Markets were pretty soft this week and despite the bounce back today (Friday), equity markets look likely to end the week lower.
The small sell-off was due to the focus on the twists and turns of the trade war narrative. However, this week it is only right that attention is given to the UK election next Thursday and, ultimately, a view on what may happen should be declared.
Despite a wide range of election models predicting a Conservative majority, there has up until now been a feeling that that polls are highly fallible and even potentially suspect. This is because in 2017 the regional polls were predicting a significant majority for Theresa May but in the last week before the actual election Labour’s support surged and pollsters ended up with proverbial egg on their faces.
Could the same thing happen this time?
Well, one of the analysts well regarded and followed by the authors of this update – Jonathan Wilmot – has asked exactly that question. Using an election forecasting model based on constituency-level voting, regional vote swings and regularly updated data he has run two stress-test exercises.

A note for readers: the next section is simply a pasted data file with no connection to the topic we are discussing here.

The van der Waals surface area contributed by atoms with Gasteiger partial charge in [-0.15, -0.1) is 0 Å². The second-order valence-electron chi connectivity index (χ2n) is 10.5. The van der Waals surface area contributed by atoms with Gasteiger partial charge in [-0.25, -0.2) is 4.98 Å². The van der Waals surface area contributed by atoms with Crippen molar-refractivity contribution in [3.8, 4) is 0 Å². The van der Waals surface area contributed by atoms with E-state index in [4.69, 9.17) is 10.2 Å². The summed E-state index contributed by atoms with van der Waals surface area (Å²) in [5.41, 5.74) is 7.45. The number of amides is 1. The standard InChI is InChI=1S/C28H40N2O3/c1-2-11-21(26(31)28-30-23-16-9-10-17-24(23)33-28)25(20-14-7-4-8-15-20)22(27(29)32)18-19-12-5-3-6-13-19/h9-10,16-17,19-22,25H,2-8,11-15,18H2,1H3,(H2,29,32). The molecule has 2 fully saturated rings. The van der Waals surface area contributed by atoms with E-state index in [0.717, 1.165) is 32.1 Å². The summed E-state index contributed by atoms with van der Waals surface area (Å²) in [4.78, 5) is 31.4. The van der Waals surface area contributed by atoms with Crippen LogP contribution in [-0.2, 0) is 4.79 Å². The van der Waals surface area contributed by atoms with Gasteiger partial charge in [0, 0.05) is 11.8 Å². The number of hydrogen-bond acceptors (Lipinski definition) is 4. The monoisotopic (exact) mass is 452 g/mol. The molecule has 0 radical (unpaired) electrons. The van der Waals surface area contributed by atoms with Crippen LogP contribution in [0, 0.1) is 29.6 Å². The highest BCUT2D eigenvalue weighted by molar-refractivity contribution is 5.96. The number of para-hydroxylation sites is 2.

In the first, he extrapolates the current trend of Labour Party support out for another week. In the second he assumes the same surprise boost to Labour Party support that occurred in the last week before the election in 2017, where the majority of undecided voters fell toward Labour.
Even after factoring in these assumptions, there is no scenario resulting in a Labour majority government. A hung parliament or a very narrow Conservative majority becomes plausible only if Labour can maintain their momentum and, on top of this, somehow replicate the last minute swing of 2017. Yet it looks like the momentum Labour were enjoying over the last week has lost some of its vigour whilst a larger proportion of the undecided vote is leaning toward the Conservatives (50%) than labour (30%).
So in the absence of a last minute surge in the polls for Labour, the most likely outcome is a Conservative majority.
How will this affect this pound?
Goldman Sachs estimate that long term global investors are still significantly underweight sterling in their portfolios so it is possible that they will start finding the courage to move money back into the UK and, on balance, this should help sterling.
Both regional and constituency level polling suggests the Conservatives can win a meaningful majority, these polls should be trusted, and the likely outcome should be good for the pound.